For years, the city of Tachikawa functioned primarily as a suburb of Tokyo, but recent redevelopment around the main train station has transformed it into a modern urban area. Perhaps due to the influence of these redevelopment projects, the atmosphere on the old residential streets outside the new district changes to a disorderly mix of apartment complexes and parking lots. Neither district offers a particularly pleasant environment.
Company name : Love Architecture Inc.
Architecture : Yukio Asari
Photography : Masao Nishikawa
Location : Tokyo, Japan
Date of Completion : March 2018
Principal Use : Rental apartment
Structure : Wooden construction
Site Area : 558.67m2
Total Floor Area :706.23m2 (255.76m2/1F, 227.99m2/2F, 222.48m2/3F)
Structural Engineer : Nakamura Tsuguho
Mechanical Engineer : Hiroyuki Sakamaki
Exterior Finish (Wall) : Resin based plastering
Exterior Finish (Floor) : Natural stone/Decomposed granite soil
Floor : Oak flooring, Urethane clear paint/ Tile finish
Wall : Cross
Ceiling : Cross
The surroundings of Kenzanso are no exception, with rental apartments in oversupply. My approach to providing yet another such building was not to pursue economic efficiency but rather to offer what people really want from their living environment: pleasant public spaces with abundant greenery and warm elegance.
Instead of maximizing the building-to-land ratio or floor-area ratio, I left as much open ground as possible. The design takes advantage of the L-shaped lot with roads on two sides by lacing the property with several meandering foot paths that connect to the city streets, turning the site into a public space that anyone can use and seamlessly integrating it with the city.
These garden-like paths are not necessarily easy to walk on, due to the use of rocks and hard-packed earth. They twist and turn considerably because existing trees and other plants were maintained, evoking mountain trails created by chance.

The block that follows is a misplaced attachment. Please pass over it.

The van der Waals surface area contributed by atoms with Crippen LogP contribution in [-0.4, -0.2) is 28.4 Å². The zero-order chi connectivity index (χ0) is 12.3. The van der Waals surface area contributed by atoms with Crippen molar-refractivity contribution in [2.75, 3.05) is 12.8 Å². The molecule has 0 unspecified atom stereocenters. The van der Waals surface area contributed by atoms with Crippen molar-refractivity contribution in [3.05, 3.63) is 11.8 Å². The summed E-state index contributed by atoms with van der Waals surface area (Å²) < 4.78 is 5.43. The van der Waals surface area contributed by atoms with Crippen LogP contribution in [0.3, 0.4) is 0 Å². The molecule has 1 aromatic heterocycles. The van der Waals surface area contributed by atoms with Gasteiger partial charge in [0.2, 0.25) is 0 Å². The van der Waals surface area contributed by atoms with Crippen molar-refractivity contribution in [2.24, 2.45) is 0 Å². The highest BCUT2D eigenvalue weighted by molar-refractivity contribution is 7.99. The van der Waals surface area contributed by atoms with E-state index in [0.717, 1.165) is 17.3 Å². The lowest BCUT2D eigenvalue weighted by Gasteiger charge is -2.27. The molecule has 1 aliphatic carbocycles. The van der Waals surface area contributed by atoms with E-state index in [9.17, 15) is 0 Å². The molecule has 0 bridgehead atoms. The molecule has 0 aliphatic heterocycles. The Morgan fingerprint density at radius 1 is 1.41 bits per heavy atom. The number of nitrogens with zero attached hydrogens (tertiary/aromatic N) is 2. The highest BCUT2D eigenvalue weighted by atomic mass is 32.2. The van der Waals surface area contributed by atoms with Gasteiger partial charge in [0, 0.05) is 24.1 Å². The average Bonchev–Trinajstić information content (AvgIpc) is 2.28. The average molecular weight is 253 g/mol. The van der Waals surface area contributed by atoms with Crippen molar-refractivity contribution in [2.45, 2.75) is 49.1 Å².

Each unit has a different layout to ensure the fullest connection possible to the gardens, but measures were also taken to maintain an appropriate degree of privacy from these public spaces, such as enclosing balconies with walls and setting back ground-floor rooms. The exterior walls therefore have many protruding and recessed areas which are intricately interwoven with twelve exterior staircases. Because the upper and lower floors are not structurally aligned, numerous independent columns are visible both inside and outside.
After construction was completed, I happened to see a child try to run down one of garden paths, only to have her mother tell her she mustn’t go onto someone else’s property. I wanted to shout out that it was perfectly fine to run down those paths. The aim of the project, after all, was to experiment with a design that changed the boundary line severing the property from the surrounding community into a more ambiguous outline by harmonizing architecture and landscaping, and in doing so, gently connect building and city, public and private space.